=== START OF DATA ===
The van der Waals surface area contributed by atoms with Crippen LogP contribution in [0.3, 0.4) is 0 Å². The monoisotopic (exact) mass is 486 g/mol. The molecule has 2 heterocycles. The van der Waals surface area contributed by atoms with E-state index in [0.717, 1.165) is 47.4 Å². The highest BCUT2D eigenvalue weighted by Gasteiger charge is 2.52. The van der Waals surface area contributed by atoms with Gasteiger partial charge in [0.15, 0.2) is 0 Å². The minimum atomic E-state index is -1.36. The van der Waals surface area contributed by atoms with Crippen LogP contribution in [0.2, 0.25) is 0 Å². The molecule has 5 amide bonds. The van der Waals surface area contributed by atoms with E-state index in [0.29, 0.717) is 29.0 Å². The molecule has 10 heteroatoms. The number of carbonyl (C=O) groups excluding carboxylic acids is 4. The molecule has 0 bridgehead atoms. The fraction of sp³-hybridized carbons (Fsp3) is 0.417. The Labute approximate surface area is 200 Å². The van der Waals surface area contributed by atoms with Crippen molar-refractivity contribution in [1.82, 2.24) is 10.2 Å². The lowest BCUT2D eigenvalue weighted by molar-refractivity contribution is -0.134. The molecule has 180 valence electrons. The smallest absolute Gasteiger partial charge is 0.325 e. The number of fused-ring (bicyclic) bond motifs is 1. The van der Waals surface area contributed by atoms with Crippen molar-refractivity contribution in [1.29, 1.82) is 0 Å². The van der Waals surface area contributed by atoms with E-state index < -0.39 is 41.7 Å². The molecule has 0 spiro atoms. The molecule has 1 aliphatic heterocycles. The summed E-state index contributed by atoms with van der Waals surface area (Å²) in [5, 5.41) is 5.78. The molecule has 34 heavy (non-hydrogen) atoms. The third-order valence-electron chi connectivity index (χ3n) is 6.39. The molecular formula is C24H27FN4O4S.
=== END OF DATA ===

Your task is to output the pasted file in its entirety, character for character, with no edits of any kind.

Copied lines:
The van der Waals surface area contributed by atoms with Crippen LogP contribution in [0.3, 0.4) is 0 Å². The monoisotopic (exact) mass is 486 g/mol. The molecule has 2 heterocycles. The van der Waals surface area contributed by atoms with E-state index in [0.717, 1.165) is 47.4 Å². The highest BCUT2D eigenvalue weighted by Gasteiger charge is 2.52. The van der Waals surface area contributed by atoms with Gasteiger partial charge in [0.15, 0.2) is 0 Å². The minimum atomic E-state index is -1.36. The van der Waals surface area contributed by atoms with Crippen LogP contribution in [0.2, 0.25) is 0 Å². The molecule has 5 amide bonds. The van der Waals surface area contributed by atoms with E-state index in [0.29, 0.717) is 29.0 Å². The molecule has 10 heteroatoms. The number of carbonyl (C=O) groups excluding carboxylic acids is 4. The molecule has 0 bridgehead atoms. The fraction of sp³-hybridized carbons (Fsp3) is 0.417. The Labute approximate surface area is 200 Å². The van der Waals surface area contributed by atoms with Crippen molar-refractivity contribution in [1.82, 2.24) is 10.2 Å². The lowest BCUT2D eigenvalue weighted by molar-refractivity contribution is -0.134. The molecule has 180 valence electrons. The smallest absolute Gasteiger partial charge is 0.325 e. The number of fused-ring (bicyclic) bond motifs is 1. The van der Waals surface area contributed by atoms with Crippen molar-refractivity contribution in [1.29, 1.82) is 0 Å². The van der Waals surface area contributed by atoms with E-state index < -0.39 is 41.7 Å². The molecule has 0 spiro atoms. The molecule has 1 aliphatic heterocycles. The summed E-state index contributed by atoms with van der Waals surface area (Å²) in [5, 5.41) is 5.78. The molecule has 34 heavy (non-hydrogen) atoms. The third-order valence-electron chi connectivity index (χ3n) is 6.39. The molecular formula is C24H27FN4O4S.